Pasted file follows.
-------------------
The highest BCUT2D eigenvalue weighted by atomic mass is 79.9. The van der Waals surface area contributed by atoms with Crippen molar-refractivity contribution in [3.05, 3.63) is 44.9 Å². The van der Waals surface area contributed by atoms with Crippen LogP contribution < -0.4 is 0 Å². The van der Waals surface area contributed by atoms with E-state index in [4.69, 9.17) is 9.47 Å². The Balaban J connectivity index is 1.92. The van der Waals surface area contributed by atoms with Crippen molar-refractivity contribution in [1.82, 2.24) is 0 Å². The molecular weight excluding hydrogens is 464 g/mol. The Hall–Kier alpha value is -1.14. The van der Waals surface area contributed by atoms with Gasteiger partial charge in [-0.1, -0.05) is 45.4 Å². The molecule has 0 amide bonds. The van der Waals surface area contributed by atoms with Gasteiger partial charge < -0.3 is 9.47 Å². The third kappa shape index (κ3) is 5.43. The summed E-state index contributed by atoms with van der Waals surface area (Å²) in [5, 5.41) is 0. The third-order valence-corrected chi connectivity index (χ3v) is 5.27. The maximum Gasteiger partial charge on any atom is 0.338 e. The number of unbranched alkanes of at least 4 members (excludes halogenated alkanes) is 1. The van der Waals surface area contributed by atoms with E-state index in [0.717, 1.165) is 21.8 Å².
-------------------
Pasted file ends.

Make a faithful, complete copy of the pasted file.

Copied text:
The highest BCUT2D eigenvalue weighted by atomic mass is 79.9. The van der Waals surface area contributed by atoms with Crippen molar-refractivity contribution in [3.05, 3.63) is 44.9 Å². The van der Waals surface area contributed by atoms with Crippen LogP contribution < -0.4 is 0 Å². The van der Waals surface area contributed by atoms with E-state index in [4.69, 9.17) is 9.47 Å². The Balaban J connectivity index is 1.92. The van der Waals surface area contributed by atoms with Crippen molar-refractivity contribution in [1.82, 2.24) is 0 Å². The molecular weight excluding hydrogens is 464 g/mol. The Hall–Kier alpha value is -1.14. The van der Waals surface area contributed by atoms with Gasteiger partial charge in [-0.1, -0.05) is 45.4 Å². The molecule has 0 amide bonds. The van der Waals surface area contributed by atoms with Gasteiger partial charge < -0.3 is 9.47 Å². The third kappa shape index (κ3) is 5.43. The summed E-state index contributed by atoms with van der Waals surface area (Å²) in [5, 5.41) is 0. The third-order valence-corrected chi connectivity index (χ3v) is 5.27. The maximum Gasteiger partial charge on any atom is 0.338 e. The number of unbranched alkanes of at least 4 members (excludes halogenated alkanes) is 1. The van der Waals surface area contributed by atoms with E-state index in [0.717, 1.165) is 21.8 Å².